Reference will now be made to the drawings in which the various elements of the present invention will be given numerical designations and in which the invention will be discussed so as to enable one skilled in the art to make and use the invention. It is to be understood that the following description is only exemplary of the principles of the present invention, and should not be viewed as narrowing the claims which follow.
In a first embodiment of the invention, there is shown a new method of using a capacitance-sensitive touchpad for providing signals for controlling various aspects of a graphical user interface that are not dependent upon motion of an object on the touchpad surface, but rather are simply dependent upon a detected location of the object. In other words, the present invention teaches away from the concept of relying on detected motion of an object on the touchpad surface to cause edge motion or scrolling in the graphical user interface.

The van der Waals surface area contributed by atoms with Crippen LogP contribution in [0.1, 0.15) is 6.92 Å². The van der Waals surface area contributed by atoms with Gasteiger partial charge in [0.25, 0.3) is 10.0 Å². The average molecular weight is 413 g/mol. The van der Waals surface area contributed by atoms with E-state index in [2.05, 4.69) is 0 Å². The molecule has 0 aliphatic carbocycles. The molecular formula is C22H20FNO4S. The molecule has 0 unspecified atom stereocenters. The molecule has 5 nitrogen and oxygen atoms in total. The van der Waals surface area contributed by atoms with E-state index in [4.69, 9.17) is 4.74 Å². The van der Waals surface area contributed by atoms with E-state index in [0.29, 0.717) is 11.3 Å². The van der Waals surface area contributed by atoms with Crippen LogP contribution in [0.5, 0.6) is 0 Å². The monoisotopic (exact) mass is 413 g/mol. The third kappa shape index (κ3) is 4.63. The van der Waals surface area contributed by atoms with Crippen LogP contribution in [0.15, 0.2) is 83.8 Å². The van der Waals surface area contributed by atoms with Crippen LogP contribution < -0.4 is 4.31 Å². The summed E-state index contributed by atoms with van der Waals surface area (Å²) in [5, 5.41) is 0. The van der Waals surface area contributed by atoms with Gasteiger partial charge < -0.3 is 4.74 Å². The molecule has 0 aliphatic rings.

A useful analogy when examining the principles of the present invention comes from thinking of the touchpad as including a border region that has a mechanical lever. The border region of the touchpad is used to determine a location of an object (typically a finger) on the touchpad surface, and the corresponding action for edge motion or scrolling. The action corresponds to which of the plurality of zones within the border region the finger is located. Thus, it does not matter how a finger reached a current location within the plurality of zones. All that does matter is which of the plurality of zones is being touched.
The analogy to a lever is raised in
The lever analogy addresses the issue of how far the user places a finger from the designed center zone 102. The greater the number of zones that the finger is detected away from the position of the center zone 102 corresponds to pressing harder on a lever and obtaining a corresponding larger or faster response from a mechanism begin controlled. Pressing harder or moving a centered stick from an upright position on a lever generally results in corresponding action from a controlled mechanism that is larger or faster than when the lever is not being moved as far from a centered position.